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Prioritize a healthy workforce with access to virtual care

Man at his desk taking part in a video conference

Telehealth has quickly become one of our nation’s most essential health care services — a safe and low-cost way to access care.

Millions of users have now experienced and embraced what telehealth has to offer. Many won’t go back to traditional ways of getting care, including your employees. To meet the evolving preferences of your workforce, you should offer a health plan with connected virtual care options.

The struggle between balancing work and health

Most health care services are available 9-to-5, Monday through Friday. This can present a real dilemma for working people, who may have to take time off work for health appointments. This can also lead to delayed or missed care because employees can’t or don’t want to take the time off:

Studies show that 3 out of 5 employees say they would be uncomfortable leaving work for a preventive appointment, and nearly 9 out of 10 would reschedule because of workplace pressures.1

Too often, the commute to the appointment alone is considerably longer than the amount of time spent with a doctor. Studies show that it typically takes 2 hours to see a doctor for only 20 minutes.2

Infographic with title: it typically takes 2 hours to see a doctor for only 20 minutes. 2. Illustration of a car with caption: 37 minutes of travel; illustration of a man looking at his watch with caption: 64 minutes of waiting; illustration of a doctor speaking to a patient with caption: 20 minutes with the doctor.

The benefits of virtual care

In 2019, virtual care was underutilized. In 2020, due to the pandemic, it became an integral part of providing care and will only become more prominent. Virtual care refers to the broader ecosystem of telehealth offerings, which use digital technologies such as video, phone, and email to connect patients and providers.

Ease and convenience for employees

By offering a health plan with integrated virtual care options, employees can get convenient access to care no matter where or when they need it – without the need to travel to a physical location.

  • Phone and video appointments
  • Secure email
  • Online chat
  • Wellness apps
  • Remote patient monitoring
illustration of a woman looking at her phone screen with a doctors picture on it, surrounded by icons of other health professionals, a calendar, various health tests, health information, and prescriptions

Improving access to care

Some employees may live in rural communities that don’t have the specialists they require or they may not be able to afford the time off work and gas to see specialists consistently. However, virtual care can:

  • Expand access for employees who may not live near specialists
  • Enable remote patient monitoring to keep track of symptoms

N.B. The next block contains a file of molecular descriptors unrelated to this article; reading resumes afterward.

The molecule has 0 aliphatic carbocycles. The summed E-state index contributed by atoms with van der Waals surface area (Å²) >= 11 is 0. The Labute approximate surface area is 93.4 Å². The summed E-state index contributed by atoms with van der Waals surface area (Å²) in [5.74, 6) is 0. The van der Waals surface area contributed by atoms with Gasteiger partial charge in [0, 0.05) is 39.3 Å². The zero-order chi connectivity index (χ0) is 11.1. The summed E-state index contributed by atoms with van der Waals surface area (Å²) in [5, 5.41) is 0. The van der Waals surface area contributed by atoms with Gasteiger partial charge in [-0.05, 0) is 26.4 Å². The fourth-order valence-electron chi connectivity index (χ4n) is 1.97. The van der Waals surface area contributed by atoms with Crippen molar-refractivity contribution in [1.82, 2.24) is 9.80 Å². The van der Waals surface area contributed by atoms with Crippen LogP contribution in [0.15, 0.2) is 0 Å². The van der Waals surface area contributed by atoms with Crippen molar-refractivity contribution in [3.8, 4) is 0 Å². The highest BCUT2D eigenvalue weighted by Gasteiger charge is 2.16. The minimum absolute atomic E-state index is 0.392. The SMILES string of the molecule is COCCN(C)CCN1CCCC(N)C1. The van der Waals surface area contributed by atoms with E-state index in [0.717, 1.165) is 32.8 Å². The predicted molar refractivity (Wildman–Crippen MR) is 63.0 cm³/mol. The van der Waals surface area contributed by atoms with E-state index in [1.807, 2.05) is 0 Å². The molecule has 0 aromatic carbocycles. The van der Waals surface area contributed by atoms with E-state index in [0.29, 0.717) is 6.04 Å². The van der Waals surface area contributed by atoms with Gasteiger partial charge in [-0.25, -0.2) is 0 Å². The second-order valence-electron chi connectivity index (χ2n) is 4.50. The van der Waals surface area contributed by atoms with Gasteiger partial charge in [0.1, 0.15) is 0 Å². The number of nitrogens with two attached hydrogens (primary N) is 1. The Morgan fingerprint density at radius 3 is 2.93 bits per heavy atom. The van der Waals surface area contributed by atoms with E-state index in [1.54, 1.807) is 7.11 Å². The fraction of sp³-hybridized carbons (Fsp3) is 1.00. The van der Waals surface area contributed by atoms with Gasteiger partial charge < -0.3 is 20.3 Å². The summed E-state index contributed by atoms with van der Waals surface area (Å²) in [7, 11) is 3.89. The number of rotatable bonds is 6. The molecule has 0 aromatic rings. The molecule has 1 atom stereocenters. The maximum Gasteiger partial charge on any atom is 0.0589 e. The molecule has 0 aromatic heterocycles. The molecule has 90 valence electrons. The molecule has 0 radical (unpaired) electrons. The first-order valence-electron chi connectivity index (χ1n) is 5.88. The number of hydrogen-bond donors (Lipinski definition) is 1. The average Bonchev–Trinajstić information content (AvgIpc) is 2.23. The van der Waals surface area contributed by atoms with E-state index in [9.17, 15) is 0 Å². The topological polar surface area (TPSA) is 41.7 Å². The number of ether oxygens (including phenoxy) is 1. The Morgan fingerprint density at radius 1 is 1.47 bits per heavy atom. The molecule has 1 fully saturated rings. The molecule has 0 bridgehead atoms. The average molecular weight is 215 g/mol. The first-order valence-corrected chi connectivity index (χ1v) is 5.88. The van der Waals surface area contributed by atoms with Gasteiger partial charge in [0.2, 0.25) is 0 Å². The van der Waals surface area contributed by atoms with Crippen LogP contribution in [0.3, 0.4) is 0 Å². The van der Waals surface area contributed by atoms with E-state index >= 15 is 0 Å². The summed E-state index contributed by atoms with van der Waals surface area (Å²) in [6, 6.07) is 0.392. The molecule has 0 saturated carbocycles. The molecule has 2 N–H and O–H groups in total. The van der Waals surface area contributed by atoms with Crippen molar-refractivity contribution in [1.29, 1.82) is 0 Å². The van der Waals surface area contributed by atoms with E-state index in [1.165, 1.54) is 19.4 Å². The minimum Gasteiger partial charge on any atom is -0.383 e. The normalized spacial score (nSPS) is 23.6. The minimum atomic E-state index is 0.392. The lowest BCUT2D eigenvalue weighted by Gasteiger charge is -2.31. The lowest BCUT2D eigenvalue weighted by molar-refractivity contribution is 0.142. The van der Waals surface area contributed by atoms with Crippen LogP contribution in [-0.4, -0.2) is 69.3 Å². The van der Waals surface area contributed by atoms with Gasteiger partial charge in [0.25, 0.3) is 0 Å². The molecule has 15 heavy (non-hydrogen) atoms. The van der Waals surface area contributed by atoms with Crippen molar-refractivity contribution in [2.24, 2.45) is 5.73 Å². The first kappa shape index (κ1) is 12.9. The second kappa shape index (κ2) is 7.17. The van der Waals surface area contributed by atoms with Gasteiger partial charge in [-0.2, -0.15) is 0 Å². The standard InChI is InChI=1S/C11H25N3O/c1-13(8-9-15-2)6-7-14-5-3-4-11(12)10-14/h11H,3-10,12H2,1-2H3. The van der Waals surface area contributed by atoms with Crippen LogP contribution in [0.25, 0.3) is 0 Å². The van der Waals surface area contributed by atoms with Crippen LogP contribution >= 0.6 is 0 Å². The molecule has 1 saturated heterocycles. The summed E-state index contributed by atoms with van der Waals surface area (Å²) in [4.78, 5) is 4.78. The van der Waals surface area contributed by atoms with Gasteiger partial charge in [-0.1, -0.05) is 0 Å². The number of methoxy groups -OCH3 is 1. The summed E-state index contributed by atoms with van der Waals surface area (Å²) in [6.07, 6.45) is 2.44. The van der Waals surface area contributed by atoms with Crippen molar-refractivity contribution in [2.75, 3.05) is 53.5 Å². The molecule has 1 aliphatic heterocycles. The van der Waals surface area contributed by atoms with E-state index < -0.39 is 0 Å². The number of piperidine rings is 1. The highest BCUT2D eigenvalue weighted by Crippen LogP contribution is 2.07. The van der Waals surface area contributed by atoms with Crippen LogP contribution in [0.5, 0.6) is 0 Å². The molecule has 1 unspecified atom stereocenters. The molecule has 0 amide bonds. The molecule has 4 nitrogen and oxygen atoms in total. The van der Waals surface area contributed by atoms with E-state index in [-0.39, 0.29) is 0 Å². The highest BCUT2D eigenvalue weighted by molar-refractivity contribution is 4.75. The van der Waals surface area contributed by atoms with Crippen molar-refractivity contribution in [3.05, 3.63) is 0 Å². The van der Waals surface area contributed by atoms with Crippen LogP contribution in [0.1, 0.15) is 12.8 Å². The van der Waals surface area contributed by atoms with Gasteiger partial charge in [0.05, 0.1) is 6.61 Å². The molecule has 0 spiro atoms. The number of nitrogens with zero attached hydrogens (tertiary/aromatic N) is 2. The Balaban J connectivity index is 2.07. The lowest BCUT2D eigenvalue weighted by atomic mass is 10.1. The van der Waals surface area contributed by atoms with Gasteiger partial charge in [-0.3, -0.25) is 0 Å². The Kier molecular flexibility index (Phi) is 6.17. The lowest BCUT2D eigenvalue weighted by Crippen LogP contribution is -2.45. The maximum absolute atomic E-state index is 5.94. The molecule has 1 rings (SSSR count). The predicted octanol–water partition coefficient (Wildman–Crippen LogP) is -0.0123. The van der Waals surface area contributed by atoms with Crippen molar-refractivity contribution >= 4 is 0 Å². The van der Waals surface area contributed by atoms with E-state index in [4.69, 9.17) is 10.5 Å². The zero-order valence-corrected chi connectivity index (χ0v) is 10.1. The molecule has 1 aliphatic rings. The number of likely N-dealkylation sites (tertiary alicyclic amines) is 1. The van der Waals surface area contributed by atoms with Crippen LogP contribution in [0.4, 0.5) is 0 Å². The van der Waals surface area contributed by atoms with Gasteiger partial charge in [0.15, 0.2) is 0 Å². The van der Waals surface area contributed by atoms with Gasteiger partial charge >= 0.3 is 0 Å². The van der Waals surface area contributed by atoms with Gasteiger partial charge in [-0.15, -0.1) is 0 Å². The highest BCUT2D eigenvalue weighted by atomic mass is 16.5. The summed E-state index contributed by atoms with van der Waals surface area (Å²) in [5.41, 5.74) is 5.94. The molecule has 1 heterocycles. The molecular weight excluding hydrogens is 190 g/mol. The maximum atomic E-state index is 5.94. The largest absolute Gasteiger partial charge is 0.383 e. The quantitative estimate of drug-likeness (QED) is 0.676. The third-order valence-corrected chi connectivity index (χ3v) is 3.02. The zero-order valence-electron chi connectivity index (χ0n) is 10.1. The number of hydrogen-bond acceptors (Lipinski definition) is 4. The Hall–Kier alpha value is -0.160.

• Allow employees who are at higher risk of COVID-19 to safely access care

Potential cost savings

Each in-person appointment employees don’t need saves employers an average $158 in direct costs and 2 hours of work time.3 When employees get the right care at the right time, they’re healthier, more productive, and more engaged, which translates into a healthier business and bottom line. Especially since the majority of patient issues are resolved within the first virtual care visit.

Illustration of a man having a virtual doctor's appointment at his work desk, with caption: Each in-person appointment employees don’t need saves employers an average $158 in direct costs and 2 hours of work time. 3

Additionally, virtual care could drastically lower health care overutilization or unnecessary health care services.4 When patients are unsure about what care they need, many visit urgent care or the emergency room. Because of this, 1 in 2 telehealth users said they would have gone to urgent care or the emergency room if telehealth wasn’t a readily available option.5 This can drive up costs for you and your employees.

In-person and virtual care needs to be connected

Telehealth is typically delivered by third-party providers, and it’s treated as a one-off, separate product. That means quality, cost, and available services can vary wildly. When virtual care is delivered by a third party, patient records get scattered, health information becomes outdated, and doctors can’t coordinate care or make fully informed decisions.

With integrated virtual care, employees get accessible, timely care from providers who can access their health history, without having to worry about cost or quality. This can keep employees healthier and more present at work.

An ideal health care partner should:

  • Coordinate member care across virtual and in-person services
  • Consult with specialists to review and advise on a patient’s plan in real-time if medically needed
  • Provide care themselves, rather than through a third-party vendor
  • Embrace telehealth across the entire care continuum

A partner that meets that set of criteria is going to be the best choice for employers and employees alike.

Illustration of a man talking through a checklist of his concerns with his doctor

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  • 1

    By the Numbers: The Conflict Between Work and Health, Zocdoc, October 11, 2016.

  • 2

    Kristin N. Ray, MD, MS, et al., “Opportunity Costs of Ambulatory Medical Care in the United States,” The American Journal of Managed Care, August 2015.

  • 3

    Established patient visit, level 3, Kaiser Permanente Sample Fee List, 2022. Cost varies by region. Rhyan, Altarum, February 22, 2019.

  • 4

    Dale H. Yamamoto, Red Quill Consulting, December 2014.

  • 5

    See note 4.